Why is Depression So Prevalent in Japan?

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Is Japan a depressed nation? originally appeared on Quora - the place to gain and share knowledge, empowering people to learn from others and better understand the world.

Answer by Misha Yurchenko, Japan-based writer and entrepreneur, on Quora:

Imagine that you are a 25-year old Japanese person that spends 9am-10pm at work every day. That’s not uncommon in Japan — actually that’s pretty good since you don’t have to spend the night at the office. You eat noodles for lunch and dinner. You have no friends, live with your parents, and don’t enjoy your job.

Getting a promotion in your job is unlikely for another five years because the system is totally seniority-based. “Meritocracy” is a foreign concept to your boss. Your salary will most likely stay the same.

You spend two hours every day commuting back and forth to work. The length of your commute and your rate of depression are directly correlated, but you don’t know that. The train ride is gloomy. Your neck hurts from constantly looking down at your phone to play games, or maybe it’s from the stress from work.

Every Friday you go to Karaoke — by yourself. Fortunately there is an industry around one-person karaoke stands. It’s not surprising this blew up in Japan. You scream your lungs out. There’s an all-you-can drink menu for only $15 for two hours. It’s kind of therapeutic.

You spend most of the weekend sleeping, and are back at it Monday morning. You’re craving a vacation. Hopefully you can get some time off soon…

This could be the typical story of a 20 something in Japan working for a traditional Japanese company, of which there are still many.

The issue is complex. Suicide is still the leading cause of death for women age 15–34 in Japan. That is crazy considering Japanese women also live the longest in the world.

In Tokyo there is a greater support network and bubbling activity everywhere you turn. Many people will find solace in alcohol or will make friends and are more likely to get help.

It makes sense that the suicide rate is relatively low in Tokyo. It’s actually one of the lowest in Japan. But if you go way north towards cities by the seaside, where it’s cold, dark and gloomy, with no big industries and few hospitals, the picture is totally different.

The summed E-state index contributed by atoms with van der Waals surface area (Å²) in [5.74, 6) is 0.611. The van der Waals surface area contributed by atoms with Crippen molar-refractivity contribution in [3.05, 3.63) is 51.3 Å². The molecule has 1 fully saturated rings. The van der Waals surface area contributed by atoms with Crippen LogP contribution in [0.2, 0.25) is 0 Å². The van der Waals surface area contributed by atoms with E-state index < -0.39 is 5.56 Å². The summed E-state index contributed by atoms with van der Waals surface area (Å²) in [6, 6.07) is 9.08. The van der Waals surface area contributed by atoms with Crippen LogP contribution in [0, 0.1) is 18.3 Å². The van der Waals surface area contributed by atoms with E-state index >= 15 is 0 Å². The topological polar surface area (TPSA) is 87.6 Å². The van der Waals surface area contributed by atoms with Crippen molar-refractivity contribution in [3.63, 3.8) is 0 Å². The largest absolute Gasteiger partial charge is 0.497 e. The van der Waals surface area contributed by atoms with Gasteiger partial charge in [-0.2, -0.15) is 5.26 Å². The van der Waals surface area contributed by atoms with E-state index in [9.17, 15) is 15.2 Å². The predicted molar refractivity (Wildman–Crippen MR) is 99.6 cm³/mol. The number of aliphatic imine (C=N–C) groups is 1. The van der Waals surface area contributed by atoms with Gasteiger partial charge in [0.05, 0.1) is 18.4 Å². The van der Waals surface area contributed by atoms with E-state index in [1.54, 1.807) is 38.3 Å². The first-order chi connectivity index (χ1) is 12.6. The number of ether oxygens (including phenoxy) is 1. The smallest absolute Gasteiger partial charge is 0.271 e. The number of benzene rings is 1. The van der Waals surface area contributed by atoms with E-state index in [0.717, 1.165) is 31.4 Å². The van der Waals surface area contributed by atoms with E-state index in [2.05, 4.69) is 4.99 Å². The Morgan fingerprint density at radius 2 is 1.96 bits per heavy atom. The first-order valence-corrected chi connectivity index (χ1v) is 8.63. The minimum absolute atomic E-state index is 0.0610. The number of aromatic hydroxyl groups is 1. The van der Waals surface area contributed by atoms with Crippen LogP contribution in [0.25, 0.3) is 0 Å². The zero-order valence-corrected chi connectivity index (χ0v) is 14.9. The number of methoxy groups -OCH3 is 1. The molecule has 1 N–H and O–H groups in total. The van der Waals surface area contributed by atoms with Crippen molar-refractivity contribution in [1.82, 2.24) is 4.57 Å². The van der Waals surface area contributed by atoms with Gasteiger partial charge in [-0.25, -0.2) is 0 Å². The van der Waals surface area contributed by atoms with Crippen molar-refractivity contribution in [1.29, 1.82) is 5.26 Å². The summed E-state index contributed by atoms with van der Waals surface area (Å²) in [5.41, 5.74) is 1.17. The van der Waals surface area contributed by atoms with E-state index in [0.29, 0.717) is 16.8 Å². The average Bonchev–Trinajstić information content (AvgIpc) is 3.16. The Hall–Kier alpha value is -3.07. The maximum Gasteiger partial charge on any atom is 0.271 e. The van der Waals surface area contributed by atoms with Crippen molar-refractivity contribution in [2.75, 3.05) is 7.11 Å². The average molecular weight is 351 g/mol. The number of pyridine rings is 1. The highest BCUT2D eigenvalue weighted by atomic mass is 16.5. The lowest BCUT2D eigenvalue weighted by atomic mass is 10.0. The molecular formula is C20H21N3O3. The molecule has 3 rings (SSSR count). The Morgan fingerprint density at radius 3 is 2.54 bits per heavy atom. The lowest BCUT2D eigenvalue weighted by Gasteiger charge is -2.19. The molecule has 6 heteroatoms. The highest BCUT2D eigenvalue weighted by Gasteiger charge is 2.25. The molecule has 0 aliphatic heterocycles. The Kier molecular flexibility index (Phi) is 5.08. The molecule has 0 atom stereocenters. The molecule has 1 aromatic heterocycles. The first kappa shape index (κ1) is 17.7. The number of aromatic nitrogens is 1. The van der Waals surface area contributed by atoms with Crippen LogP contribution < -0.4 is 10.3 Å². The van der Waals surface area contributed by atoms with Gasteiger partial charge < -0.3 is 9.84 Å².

There’s not much going on in Iwate. It’s cold, cloudy and kind of depressing. The areas major industries are declining.

This reminds me of Russia where it might “make sense” that the suicide rates are high. It’s cold, alcoholism is rampant, and it overall kind of sucks compared to the US. The drinking part is said to play a big factor in Russia’s case. And LGBT discrimination. Lithuania is in a similar situation.

In the US it’s normal to see a shrink. We see it in movies all the time and it’s a reflection of whats normal in our society. People go talk about their issues and someone listens. Often times just getting something off your chest is all you need.

You don’t have that culture in Japan. Nobody sees shrinks. There is a strong stigma to even talk about psychological issues, and there aren’t many psych doctors. It creates a recipe for disaster.

Social stigmas play a very, very strong part in every part of Japanese life. I think this pushes people over the edge.

For example:

But it goes back further than that… The acceptance of shame stems from a common philosophy in Confucianism. Samurais committed seppuku by gutting themselves and WW2 kamikaze pilots followed suit. It doesn’t help that in movies, Japanese history, and the basis for some of their culture stems from accepting shame as a tool and suicide as a viable method to deal with the shame.

Is Japan a depressed nation? I don’t know. I think that there are certain cultural and structural factors that probably influence people that are already overworked and stressed from their bad jobs and family duties. In a country like the US maybe they’d be able to more easily talk to a psychiatrist or open up to a friend.

Companies are starting to create programs internally to deal with the issue and support networks are growing in Japan. But there’s a long way to go.

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